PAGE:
December Unemployment Drops to 8.5%, Work Force Shrinks Again

The December unemployment report was released by the Bureau of Labor Statistics this morning.  As with November, it’s a mixed bag that will be widely reported as joyous good news. 

The marquee number is the official, heavily massaged unemployment rate, which fell from 8.7% to 8.5%.  It’s sad that we’re expected to celebrate 8.5% unemployment at the height of the holiday season, but in fairness, we’d have to pass through 8.5% unemployment on our way back to decent numbers, so it’s movement in the right direction.  This is the lowest rate since February 2009.

The real unemployment rate – the U-6 metric that we should be paying attention to because it includes the under-employed and long-term unemployed – also fell, from 15.6% to 15.2%.

There were actually 212,000 private-sector jobs created in December, accompanied by a loss of 12,000 government jobs.  That’s a lovely trend.

Now for the bad news.  First, according to the BLS report, “The change in total nonfarm payroll employment for October was revised from +100,000 to +112,000, and the change for November was revised from +120,000 to +100,000.”  So October got better, November (which we were told to celebrate as a big turning point for the economy) got worse, and the net effect is 8,000 fewer jobs in the 3rd quarter.

There were 200,000 jobs created in December, the best number in a long time, and better than early projections anticipated.  Some media reports are celebrating a six-month streak in which more than 100,000 jobs were created each month, the first time that’s happened during the Obama Recession.  That’s good, but 100,000 is an arbitrary number that just happens to look nice because it contains an extra zero.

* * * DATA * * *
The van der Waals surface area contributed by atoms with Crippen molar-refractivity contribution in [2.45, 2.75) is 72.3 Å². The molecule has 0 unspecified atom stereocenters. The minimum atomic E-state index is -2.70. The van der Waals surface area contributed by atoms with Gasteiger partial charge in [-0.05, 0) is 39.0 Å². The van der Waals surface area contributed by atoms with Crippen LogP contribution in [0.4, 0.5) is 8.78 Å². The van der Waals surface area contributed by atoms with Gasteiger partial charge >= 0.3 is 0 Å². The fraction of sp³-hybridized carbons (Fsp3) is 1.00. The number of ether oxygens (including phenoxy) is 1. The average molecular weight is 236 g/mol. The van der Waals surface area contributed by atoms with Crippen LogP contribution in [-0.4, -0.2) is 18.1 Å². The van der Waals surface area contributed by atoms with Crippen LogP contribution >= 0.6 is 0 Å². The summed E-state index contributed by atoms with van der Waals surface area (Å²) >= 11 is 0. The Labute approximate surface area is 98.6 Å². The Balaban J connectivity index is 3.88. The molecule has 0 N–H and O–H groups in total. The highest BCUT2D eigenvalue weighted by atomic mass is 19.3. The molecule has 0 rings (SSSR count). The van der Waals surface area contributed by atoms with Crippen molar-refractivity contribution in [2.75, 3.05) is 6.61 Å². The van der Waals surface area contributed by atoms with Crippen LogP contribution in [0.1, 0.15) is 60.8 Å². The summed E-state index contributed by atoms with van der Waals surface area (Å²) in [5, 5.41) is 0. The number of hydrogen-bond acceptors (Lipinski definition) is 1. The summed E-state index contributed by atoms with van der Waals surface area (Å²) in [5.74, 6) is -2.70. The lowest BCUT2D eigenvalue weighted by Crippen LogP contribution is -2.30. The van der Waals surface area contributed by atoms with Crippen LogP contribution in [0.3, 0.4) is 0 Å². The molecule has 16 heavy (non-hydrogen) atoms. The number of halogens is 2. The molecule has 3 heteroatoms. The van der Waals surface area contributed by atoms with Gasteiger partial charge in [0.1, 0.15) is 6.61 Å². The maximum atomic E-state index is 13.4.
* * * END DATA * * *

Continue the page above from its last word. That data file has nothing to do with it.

The number that has real meaning is the number of jobs needed to keep pace with population growth.  This number varies over time, and different analysts calculate it in different ways, but it’s somewhere in the neighborhood of 120,000 jobs per month for 2011.  (It will decrease in coming years, as U.S. population growth is slowing.)  Since November just got revised down from 120,000 to 100,000 jobs created, December is the first month we’ve had in a while that crossed the threshold.  Average job creation for the year will end up in the vicinity of 130,000 per month, which is just a little more than population growth.  At that pace, it would take decades to recover the jobs lost in the last recession.

Of the 212,000 private-sector jobs created in December, the largest gain came from transportation and warehousing, particularly couriers and messaging, which added 42,000 jobs.  Retail stores posted the next largest gain, at 28,000 jobs.  These sectors enjoy large seasonal bounces, to be expected at the end of the year.  The next few months will see many of those seasonal positions come to an end, and an economic slowdown is anticipated in the spring and summer, along with the looming threat of big trouble in the Eurozone.

Most importantly, and sure to be mentioned last in news accounts, the workforce contracted again.  50,000 people left the workforce entirely, accounting for a good bit of the reduction in the overall unemployment rate.  If the economy picks up, many of those people will begin looking for work again… which will, paradoxically, cause the unemployment rate to spike, unless things are really booming.

Bottom line: The private sector created 212,000 jobs, many of them seasonal.  Government lost 12,000 jobs, and 50,000 people dropped out of the labor force completely.  Good news, but not great.